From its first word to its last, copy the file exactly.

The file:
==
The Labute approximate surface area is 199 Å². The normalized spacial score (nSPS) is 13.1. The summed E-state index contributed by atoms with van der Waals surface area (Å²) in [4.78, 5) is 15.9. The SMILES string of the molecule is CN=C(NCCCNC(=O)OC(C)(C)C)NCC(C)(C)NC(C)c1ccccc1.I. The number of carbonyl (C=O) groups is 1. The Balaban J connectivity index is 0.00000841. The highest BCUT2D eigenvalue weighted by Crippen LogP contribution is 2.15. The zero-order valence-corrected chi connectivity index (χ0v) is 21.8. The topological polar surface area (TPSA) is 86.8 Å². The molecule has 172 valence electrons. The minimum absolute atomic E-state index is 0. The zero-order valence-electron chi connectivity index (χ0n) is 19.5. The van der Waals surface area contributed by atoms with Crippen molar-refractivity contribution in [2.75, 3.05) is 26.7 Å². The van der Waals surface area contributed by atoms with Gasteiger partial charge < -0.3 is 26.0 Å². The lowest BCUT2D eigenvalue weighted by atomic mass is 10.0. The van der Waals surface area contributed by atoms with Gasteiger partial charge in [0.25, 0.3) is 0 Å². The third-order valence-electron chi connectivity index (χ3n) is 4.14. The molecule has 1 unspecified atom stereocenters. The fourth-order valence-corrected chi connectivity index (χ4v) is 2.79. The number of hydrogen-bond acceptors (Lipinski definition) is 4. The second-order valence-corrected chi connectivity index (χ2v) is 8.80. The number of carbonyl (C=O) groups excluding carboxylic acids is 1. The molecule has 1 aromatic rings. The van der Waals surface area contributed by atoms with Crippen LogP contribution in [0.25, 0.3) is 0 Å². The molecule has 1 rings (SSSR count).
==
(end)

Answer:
The Labute approximate surface area is 199 Å². The normalized spacial score (nSPS) is 13.1. The summed E-state index contributed by atoms with van der Waals surface area (Å²) in [4.78, 5) is 15.9. The SMILES string of the molecule is CN=C(NCCCNC(=O)OC(C)(C)C)NCC(C)(C)NC(C)c1ccccc1.I. The number of carbonyl (C=O) groups is 1. The Balaban J connectivity index is 0.00000841. The highest BCUT2D eigenvalue weighted by Crippen LogP contribution is 2.15. The zero-order valence-corrected chi connectivity index (χ0v) is 21.8. The topological polar surface area (TPSA) is 86.8 Å². The molecule has 172 valence electrons. The minimum absolute atomic E-state index is 0. The zero-order valence-electron chi connectivity index (χ0n) is 19.5. The van der Waals surface area contributed by atoms with Crippen molar-refractivity contribution in [2.75, 3.05) is 26.7 Å². The van der Waals surface area contributed by atoms with Gasteiger partial charge < -0.3 is 26.0 Å². The lowest BCUT2D eigenvalue weighted by atomic mass is 10.0. The van der Waals surface area contributed by atoms with Gasteiger partial charge in [0.25, 0.3) is 0 Å². The third-order valence-electron chi connectivity index (χ3n) is 4.14. The molecule has 1 unspecified atom stereocenters. The fourth-order valence-corrected chi connectivity index (χ4v) is 2.79. The number of hydrogen-bond acceptors (Lipinski definition) is 4. The second-order valence-corrected chi connectivity index (χ2v) is 8.80. The number of carbonyl (C=O) groups excluding carboxylic acids is 1. The molecule has 1 aromatic rings. The van der Waals surface area contributed by atoms with Crippen LogP contribution in [0.25, 0.3) is 0 Å². The molecule has 1 rings (SSSR count).